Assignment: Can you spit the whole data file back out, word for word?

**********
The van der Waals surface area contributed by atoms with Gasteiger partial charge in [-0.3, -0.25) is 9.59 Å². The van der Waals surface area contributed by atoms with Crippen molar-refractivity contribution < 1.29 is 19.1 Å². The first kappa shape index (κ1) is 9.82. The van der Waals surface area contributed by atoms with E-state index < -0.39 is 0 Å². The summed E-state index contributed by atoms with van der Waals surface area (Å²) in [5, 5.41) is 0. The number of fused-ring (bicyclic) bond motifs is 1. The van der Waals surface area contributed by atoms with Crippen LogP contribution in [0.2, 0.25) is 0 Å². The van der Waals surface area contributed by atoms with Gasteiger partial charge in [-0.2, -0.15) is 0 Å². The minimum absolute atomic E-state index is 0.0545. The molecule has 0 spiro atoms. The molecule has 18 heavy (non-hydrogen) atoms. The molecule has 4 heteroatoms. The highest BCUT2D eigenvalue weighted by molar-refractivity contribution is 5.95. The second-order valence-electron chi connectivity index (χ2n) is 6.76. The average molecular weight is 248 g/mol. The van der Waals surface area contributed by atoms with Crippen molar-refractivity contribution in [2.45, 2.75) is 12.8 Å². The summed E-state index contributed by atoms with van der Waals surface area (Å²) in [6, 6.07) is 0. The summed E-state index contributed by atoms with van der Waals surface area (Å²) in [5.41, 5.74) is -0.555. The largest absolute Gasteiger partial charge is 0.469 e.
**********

The van der Waals surface area contributed by atoms with Gasteiger partial charge in [-0.3, -0.25) is 9.59 Å². The van der Waals surface area contributed by atoms with Crippen molar-refractivity contribution < 1.29 is 19.1 Å². The first kappa shape index (κ1) is 9.82. The van der Waals surface area contributed by atoms with E-state index < -0.39 is 0 Å². The summed E-state index contributed by atoms with van der Waals surface area (Å²) in [5, 5.41) is 0. The number of fused-ring (bicyclic) bond motifs is 1. The van der Waals surface area contributed by atoms with Crippen LogP contribution in [0.2, 0.25) is 0 Å². The van der Waals surface area contributed by atoms with Gasteiger partial charge in [-0.2, -0.15) is 0 Å². The minimum absolute atomic E-state index is 0.0545. The molecule has 0 spiro atoms. The molecule has 18 heavy (non-hydrogen) atoms. The molecule has 4 heteroatoms. The highest BCUT2D eigenvalue weighted by molar-refractivity contribution is 5.95. The second-order valence-electron chi connectivity index (χ2n) is 6.76. The average molecular weight is 248 g/mol. The van der Waals surface area contributed by atoms with Crippen molar-refractivity contribution in [2.45, 2.75) is 12.8 Å². The summed E-state index contributed by atoms with van der Waals surface area (Å²) in [6, 6.07) is 0. The summed E-state index contributed by atoms with van der Waals surface area (Å²) in [5.41, 5.74) is -0.555. The largest absolute Gasteiger partial charge is 0.469 e.